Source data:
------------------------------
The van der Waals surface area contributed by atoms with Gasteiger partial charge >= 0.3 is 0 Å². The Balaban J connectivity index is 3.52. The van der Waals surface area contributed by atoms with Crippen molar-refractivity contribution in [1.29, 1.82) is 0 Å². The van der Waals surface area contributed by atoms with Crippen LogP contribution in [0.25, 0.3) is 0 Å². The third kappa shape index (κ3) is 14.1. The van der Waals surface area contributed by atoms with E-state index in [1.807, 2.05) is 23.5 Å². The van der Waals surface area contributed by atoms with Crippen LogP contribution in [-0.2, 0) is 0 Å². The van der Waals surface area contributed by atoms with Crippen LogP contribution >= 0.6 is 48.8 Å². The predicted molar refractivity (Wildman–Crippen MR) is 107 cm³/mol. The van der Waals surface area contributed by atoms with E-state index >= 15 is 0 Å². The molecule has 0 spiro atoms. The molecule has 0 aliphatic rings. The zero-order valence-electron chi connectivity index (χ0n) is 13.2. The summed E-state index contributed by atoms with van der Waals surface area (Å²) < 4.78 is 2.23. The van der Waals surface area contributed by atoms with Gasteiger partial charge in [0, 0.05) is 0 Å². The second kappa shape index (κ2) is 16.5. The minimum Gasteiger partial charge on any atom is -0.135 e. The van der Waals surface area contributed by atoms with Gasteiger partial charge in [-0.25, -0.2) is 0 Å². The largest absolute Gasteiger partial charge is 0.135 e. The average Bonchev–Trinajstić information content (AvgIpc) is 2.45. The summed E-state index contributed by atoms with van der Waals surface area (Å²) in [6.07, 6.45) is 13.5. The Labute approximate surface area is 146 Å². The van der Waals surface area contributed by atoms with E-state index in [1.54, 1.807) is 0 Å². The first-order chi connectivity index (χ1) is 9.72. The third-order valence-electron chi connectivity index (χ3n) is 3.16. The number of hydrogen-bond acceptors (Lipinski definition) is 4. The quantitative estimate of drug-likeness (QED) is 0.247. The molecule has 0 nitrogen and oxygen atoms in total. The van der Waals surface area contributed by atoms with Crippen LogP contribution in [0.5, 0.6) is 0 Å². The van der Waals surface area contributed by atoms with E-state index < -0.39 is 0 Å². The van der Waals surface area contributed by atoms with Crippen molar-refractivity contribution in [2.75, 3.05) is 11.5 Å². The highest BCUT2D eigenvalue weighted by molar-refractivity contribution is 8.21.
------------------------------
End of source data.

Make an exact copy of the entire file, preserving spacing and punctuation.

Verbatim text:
The van der Waals surface area contributed by atoms with Gasteiger partial charge >= 0.3 is 0 Å². The Balaban J connectivity index is 3.52. The van der Waals surface area contributed by atoms with Crippen molar-refractivity contribution in [1.29, 1.82) is 0 Å². The van der Waals surface area contributed by atoms with Crippen LogP contribution in [0.25, 0.3) is 0 Å². The third kappa shape index (κ3) is 14.1. The van der Waals surface area contributed by atoms with E-state index in [1.807, 2.05) is 23.5 Å². The van der Waals surface area contributed by atoms with Crippen LogP contribution in [-0.2, 0) is 0 Å². The van der Waals surface area contributed by atoms with Crippen LogP contribution >= 0.6 is 48.8 Å². The predicted molar refractivity (Wildman–Crippen MR) is 107 cm³/mol. The van der Waals surface area contributed by atoms with E-state index >= 15 is 0 Å². The molecule has 0 spiro atoms. The molecule has 0 aliphatic rings. The zero-order valence-electron chi connectivity index (χ0n) is 13.2. The summed E-state index contributed by atoms with van der Waals surface area (Å²) < 4.78 is 2.23. The van der Waals surface area contributed by atoms with Gasteiger partial charge in [0, 0.05) is 0 Å². The second kappa shape index (κ2) is 16.5. The minimum Gasteiger partial charge on any atom is -0.135 e. The van der Waals surface area contributed by atoms with Gasteiger partial charge in [-0.25, -0.2) is 0 Å². The largest absolute Gasteiger partial charge is 0.135 e. The average Bonchev–Trinajstić information content (AvgIpc) is 2.45. The summed E-state index contributed by atoms with van der Waals surface area (Å²) in [6.07, 6.45) is 13.5. The Labute approximate surface area is 146 Å². The van der Waals surface area contributed by atoms with E-state index in [1.54, 1.807) is 0 Å². The first-order chi connectivity index (χ1) is 9.72. The third-order valence-electron chi connectivity index (χ3n) is 3.16. The number of hydrogen-bond acceptors (Lipinski definition) is 4. The quantitative estimate of drug-likeness (QED) is 0.247. The molecule has 0 nitrogen and oxygen atoms in total. The van der Waals surface area contributed by atoms with Crippen LogP contribution in [0.5, 0.6) is 0 Å². The van der Waals surface area contributed by atoms with E-state index < -0.39 is 0 Å². The van der Waals surface area contributed by atoms with Crippen molar-refractivity contribution in [2.75, 3.05) is 11.5 Å². The highest BCUT2D eigenvalue weighted by molar-refractivity contribution is 8.21.